‘Theatre is for everybody’: Houston’s Ensemble Theatre bridging the gap and filling its seats
Midtown troupe provides opportunities for African-American actors, designers and playwrights
When you aren’t finding any suitable roles, it’s time to create them for yourself.
In 1976, that’s just what George Hawkins did when he founded the Ensemble Theatre in Houston. For over 40 years, the theatre has provided opportunity for African-Americans in all facets of theatre—actors, designers and playwrights—in the Houston area.
“We want people to walk in here and realize that theatre is for everybody,” says Janette Cosley, executive director of the Ensemble Theatre since 2003.
“It’s not just for people of certain class, race, gender or sexual orientation. It’s for everybody.”
Ensemble Theatre puts on six plays a year, meaning a new production hits the stage every two months. While their specialty is African-American stories, Cosley says the sky is really the limit when it comes to the theatre pieces.
“As far as stories go, we’ve done it all,” says Cosley. “It really depends on the playwright and what kind of cast members their stories call for.”
Most importantly, the Ensemble Theatre believes diverse representation can be applied to any narrative: “For the most part, storylines are universal,” she says.
Ensemble Theatre’s 2018-19 season includes five regional debuts, including productions of Too Heavy For Your Pocket, Pipeline, Josephine Tonight, and Freeda Peoples.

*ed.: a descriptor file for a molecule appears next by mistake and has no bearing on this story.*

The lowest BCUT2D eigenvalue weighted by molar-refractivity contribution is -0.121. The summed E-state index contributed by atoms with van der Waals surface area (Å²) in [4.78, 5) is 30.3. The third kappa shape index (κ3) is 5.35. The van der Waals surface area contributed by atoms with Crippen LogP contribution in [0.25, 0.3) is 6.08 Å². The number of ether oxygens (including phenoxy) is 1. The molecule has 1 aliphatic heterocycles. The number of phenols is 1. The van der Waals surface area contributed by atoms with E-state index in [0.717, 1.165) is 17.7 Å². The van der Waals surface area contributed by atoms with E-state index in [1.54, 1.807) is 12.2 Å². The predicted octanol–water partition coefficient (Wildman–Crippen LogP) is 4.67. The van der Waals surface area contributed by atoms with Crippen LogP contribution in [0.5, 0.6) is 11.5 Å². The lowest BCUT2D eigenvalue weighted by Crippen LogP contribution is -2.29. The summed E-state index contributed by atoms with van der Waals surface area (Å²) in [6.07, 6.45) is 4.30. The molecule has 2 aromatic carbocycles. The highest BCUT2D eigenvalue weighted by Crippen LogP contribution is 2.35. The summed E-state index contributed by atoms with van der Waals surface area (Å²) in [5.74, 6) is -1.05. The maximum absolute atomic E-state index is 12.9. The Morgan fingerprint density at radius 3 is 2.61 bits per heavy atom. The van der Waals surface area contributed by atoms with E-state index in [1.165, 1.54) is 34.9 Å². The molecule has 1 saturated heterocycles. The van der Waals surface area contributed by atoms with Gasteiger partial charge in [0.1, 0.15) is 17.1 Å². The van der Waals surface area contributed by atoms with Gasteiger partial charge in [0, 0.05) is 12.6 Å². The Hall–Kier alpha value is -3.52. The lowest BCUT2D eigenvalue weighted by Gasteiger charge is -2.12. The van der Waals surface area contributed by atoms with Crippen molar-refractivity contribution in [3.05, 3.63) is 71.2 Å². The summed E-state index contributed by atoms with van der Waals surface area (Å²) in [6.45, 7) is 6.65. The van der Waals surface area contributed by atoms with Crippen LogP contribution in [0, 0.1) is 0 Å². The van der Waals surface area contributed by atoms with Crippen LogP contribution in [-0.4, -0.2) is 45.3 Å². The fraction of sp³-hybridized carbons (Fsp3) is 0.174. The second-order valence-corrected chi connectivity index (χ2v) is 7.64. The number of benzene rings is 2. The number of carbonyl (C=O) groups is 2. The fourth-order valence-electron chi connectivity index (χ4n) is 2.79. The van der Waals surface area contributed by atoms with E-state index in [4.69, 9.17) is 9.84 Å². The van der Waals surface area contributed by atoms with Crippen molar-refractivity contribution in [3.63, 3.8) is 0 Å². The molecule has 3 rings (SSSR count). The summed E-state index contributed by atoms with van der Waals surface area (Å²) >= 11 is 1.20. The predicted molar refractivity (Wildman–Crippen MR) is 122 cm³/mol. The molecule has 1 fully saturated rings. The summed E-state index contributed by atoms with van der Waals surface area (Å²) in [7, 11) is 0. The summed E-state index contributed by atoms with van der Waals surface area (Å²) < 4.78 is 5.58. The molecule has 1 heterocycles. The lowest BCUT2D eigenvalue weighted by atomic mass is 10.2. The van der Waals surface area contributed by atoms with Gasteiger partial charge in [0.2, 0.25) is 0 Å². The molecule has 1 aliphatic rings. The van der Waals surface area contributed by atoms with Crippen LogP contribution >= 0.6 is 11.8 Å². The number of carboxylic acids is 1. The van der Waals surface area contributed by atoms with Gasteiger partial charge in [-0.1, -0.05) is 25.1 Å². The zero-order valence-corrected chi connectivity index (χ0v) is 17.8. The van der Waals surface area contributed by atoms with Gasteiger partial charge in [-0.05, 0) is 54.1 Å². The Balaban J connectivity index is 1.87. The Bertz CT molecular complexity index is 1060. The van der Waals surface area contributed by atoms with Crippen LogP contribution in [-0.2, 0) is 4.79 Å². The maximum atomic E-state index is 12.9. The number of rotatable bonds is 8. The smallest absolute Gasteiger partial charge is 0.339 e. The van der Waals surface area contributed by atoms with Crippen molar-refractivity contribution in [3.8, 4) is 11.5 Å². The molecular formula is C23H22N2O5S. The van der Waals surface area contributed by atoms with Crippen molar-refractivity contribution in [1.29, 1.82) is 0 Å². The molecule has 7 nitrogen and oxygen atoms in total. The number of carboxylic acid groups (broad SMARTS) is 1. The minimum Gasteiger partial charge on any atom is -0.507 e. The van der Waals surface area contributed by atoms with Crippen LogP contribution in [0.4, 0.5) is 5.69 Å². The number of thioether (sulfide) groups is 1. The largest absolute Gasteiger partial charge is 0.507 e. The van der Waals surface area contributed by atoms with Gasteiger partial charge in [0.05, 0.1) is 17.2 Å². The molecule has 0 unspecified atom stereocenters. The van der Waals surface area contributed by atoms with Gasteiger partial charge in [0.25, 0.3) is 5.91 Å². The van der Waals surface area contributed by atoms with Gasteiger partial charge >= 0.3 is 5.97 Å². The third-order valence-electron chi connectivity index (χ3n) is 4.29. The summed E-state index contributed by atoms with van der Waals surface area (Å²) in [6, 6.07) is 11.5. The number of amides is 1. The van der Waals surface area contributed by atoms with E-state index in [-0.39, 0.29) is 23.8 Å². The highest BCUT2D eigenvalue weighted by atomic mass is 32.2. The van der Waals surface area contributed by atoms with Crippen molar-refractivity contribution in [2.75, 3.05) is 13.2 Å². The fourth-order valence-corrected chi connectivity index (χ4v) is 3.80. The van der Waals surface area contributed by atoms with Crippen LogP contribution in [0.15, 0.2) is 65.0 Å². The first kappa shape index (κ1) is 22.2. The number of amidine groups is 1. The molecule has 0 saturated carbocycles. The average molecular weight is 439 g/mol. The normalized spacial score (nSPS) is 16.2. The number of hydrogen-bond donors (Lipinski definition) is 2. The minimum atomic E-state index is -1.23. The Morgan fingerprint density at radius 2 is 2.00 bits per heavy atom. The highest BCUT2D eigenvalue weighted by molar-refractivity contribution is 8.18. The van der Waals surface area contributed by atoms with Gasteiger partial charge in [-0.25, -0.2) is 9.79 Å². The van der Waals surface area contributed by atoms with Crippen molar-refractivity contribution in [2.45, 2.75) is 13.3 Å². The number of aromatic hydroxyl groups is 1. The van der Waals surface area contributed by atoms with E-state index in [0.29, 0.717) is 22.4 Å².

The representation of African-American actors makes a major impact on the Midtown area of Houston, a state-designated cultural arts and entertainment district. Looking forward, Cosley says the theatre hopes to do even more to act as a bridge between ethnic groups in Houston.
Image gallery: Houston's Ensemble Theatre
She can recall countless instances where she’s witnessed such impact on the community.
“We put on a black version of Cinderella one year. I’ll never forget this one mother-daughter duo and the daughter’s reaction when she saw the actress on the cover of the playbill and said ‘Look, Mom! She looks like me,’ ” says Cosley.
“It’s heartwarming to know each audience member has been touched in some profound way.”
This season, Enbridge has donated $10,000 to sponsor Freeda Peoples, a regional premiere drama/comedy by Joyce Sylvester that follows the relationships of servants within the church and illustrates how identities are not what they seem.
Enbridge is committed to strengthening social fabric in the communities where we operate—and each year, Enbridge sponsors an Ensemble play as part of a partnership started by the former Spectra Energy nearly 30 years ago.
The Ensemble Theatre was recently elated to receive a BOLD Theatre Women’s Leadership Grant of $250,000, which helped the troupe hire a female artistic associate and commission two female playwrights for 2018-19.
Additionally, the grant supports women designers for costumes, lights and sets. Only five BOLD Theatre Grants were awarded across the country.
“The grant really is such a big deal for us,” says Cosley. “It’s enabling us to help women achieve their goals in theatre.”